Super Duper Political Bloopers

It’s Only a Matter of Time Before Every Leader Says Something Silly

By Buck Wolf

Oct 6, 2000 — When Bill Crawford wonders which clown will be the next president of the United States, he has no doubt America will elect a clown.

The only question is what sort of clown.

After all, Democratic challenger Al Gore once told an audience, “A zebra doesn’t change its spots.” And his Republican rival, George W. Bush, took a beating for telling the folks of Nashua, N.H., “I know how hard it is for you to put food on your family.”

The goofs and gaffes come large and small, and Crawford can’t wait for the next one. It’s a living, and if it’s a bit unfair and ghoulish to live off other people’s mistakes, so what?

“If you record anyone 24 hours a day, seven days a week, like we virtually do with today’s candidates, that person is certain to sound like a buffoon,” says Crawford, author of Republicans Do the Dumbest Things (Renaissance Books) and its Democratic companion.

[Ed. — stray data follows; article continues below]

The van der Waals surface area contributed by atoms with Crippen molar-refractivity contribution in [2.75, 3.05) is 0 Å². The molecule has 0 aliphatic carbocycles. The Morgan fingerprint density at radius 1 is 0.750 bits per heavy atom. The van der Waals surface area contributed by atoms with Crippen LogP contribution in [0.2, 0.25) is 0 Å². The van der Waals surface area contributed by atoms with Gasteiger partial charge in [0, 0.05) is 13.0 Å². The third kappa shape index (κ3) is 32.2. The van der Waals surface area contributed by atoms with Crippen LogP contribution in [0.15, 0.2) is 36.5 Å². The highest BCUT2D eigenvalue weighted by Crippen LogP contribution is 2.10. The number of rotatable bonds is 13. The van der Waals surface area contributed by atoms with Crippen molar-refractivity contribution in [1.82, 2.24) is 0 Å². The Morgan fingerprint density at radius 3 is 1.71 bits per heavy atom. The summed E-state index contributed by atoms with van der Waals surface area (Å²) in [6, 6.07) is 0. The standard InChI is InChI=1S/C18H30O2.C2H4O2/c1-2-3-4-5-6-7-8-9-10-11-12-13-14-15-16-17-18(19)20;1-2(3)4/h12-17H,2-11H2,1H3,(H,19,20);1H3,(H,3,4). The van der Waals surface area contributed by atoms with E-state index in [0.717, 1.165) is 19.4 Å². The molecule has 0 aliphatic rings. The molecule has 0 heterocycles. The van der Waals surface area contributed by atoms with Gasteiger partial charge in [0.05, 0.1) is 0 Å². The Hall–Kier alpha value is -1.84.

“Just when you think you’ve heard it all, the candidates start talking and the dumb-o-meter pin bounces pretty hard on the register.”

Master Exaggerator vs. Mr. Malaprop

In Crawford’s mind, this year’s election pits the tortured syntax of Bush against the ridiculous exaggerations of Gore. And no matter who wins, the laughs are guaranteed.

Bush’s verbal bloopers have been so frequent, Vanity Fair went so far as to speculate he may be dyslexic. Reading from prepared speeches, Bush has referred to “peacekeeper” as “pacemaker” and argued that America “cannot let terrorists and rogue nations hold this nation hostile” rather than “hostage.”

The examples of Bush’s tortured tongue goes on and on.

In South Carolina, Bush got a little philosophical with supporters: “Rarely is the question asked, Is our children learning?”

Debating John McCain, Bush made this point: “I think we agree, the past is over.” He then complained the Arizona senator “can’t take the high horse and then claim the low road.”